Shangdrok: The workshop brand
The workshop is in a Tibetan village on the Qinghai-Tibet Plateau. It is named Shangdrok, meaning "northern shepherd" in Tibetan. The founders are two young Taiwanese, hoping that Tibetan herdsmen can live and work in peace and contentment on the land they are familiar with. They started with Tibetan handicrafts and use the unique, precious and extremely warm yak wool of the plateau to make delicate and elegant fabrics. It is suitable for the changing weather in Taiwan and any other places.
Whether in daily life or special celebrations, hats are indispensable for Tibetans. It might be the strong sunlight on the plateau that the Tibetans cannot live without hats. These hats, specially made with yak wool felt, signify the Tibetan’s hat obsession. The concave-folded natural curve of the hats cannot be made by machines, but only through manual shaping. They retain the rich texture of handmade style. These elegant hats are very comfortable to wear.
The Qinghai-Tibet Plateau in China is green in summer and snow-white in winter, dotted with black Yaks, white sheep and dark herder tents. The lives of Tibetan herdsmen are all involved with yaks. From the tents they live in, the butter tea they drink, to their transportation.
The yak down used by herdsmen on the plateau for hundreds of years has been recognized by the fashion industry because it has the same softness and warmth as Kashmir wool. Hermès, LANVIN, CÉLINE, LV and other European and American famous brands, now use a large amount of yak down.
The fine, fluffy down is a speciality from the yak. The plateau is thousands of meters high. Although the temperature in Tibetan areas in summer is a balmy, 25 degrees Celsius in daytime, it drops to about ten degrees at night. In the white winter, the temperature can be as low as minus thirty degrees.
Growing in the cold plateau areas, yak hair has a strong insulation mechanism far stronger than other animals, in order to resist cold wind and frost. Most types of animal hair have chaff scales that are neatly and flatly attached to the surface. The structure of that of the yak is different. Their chaff scales have a unique fir cone structure, creating air chambers to effectively store heat, keep warmth and resist the extremely low temperature.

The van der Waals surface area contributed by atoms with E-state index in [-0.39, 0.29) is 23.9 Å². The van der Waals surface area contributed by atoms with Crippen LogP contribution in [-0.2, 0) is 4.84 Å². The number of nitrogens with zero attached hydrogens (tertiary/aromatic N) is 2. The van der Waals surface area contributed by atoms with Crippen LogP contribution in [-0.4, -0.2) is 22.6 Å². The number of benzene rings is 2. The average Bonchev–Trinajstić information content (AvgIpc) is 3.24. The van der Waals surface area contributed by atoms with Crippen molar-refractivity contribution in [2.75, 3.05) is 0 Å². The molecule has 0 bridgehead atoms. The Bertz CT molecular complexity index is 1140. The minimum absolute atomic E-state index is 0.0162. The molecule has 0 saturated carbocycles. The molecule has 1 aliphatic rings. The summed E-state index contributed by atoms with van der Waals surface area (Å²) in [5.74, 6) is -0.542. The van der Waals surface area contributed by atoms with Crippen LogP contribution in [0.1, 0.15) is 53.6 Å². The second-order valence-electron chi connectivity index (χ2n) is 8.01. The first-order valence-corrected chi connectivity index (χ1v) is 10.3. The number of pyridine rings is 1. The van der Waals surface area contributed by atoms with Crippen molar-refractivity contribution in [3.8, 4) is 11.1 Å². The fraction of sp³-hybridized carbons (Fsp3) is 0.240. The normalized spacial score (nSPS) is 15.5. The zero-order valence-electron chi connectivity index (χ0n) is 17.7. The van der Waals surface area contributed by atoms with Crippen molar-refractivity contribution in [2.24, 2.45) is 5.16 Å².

Herdsmen use yak fur differently according to the different textures. The hair growing on the outer layer is thick, hard and dense. When the yak sheds, they pick up the coarse hair to make the covering cloth and rope of the tent. The insulation effect is also good. Under the rough outer layer, there is a layer of extremely precious and delicate down.
Tibetans rely on yaks's capability of carrying heavy weight. (Source: ALPF)
The yak will grow new fluffy down every fall to make it through the winter, and it will naturally fall off before the next summer. The characteristic of yak down is its extremely soft texture. Even babies’ sensitive skin will not be irritated. The down is also free of pungent animal smell because of its natural antibacterial properties.
Yak down is short and thin, just like Kashmir and Merino wool. With only 16-20 microns in diameter, it is very light. It has a special hydrophobic acid, which makes the textile breathable and retains warmth excellently. This is also the ultimate protection for the yak to survive the harsh winter of the plateau. Yak down in Tibetan areas is mainly brown, and some might be gray and white.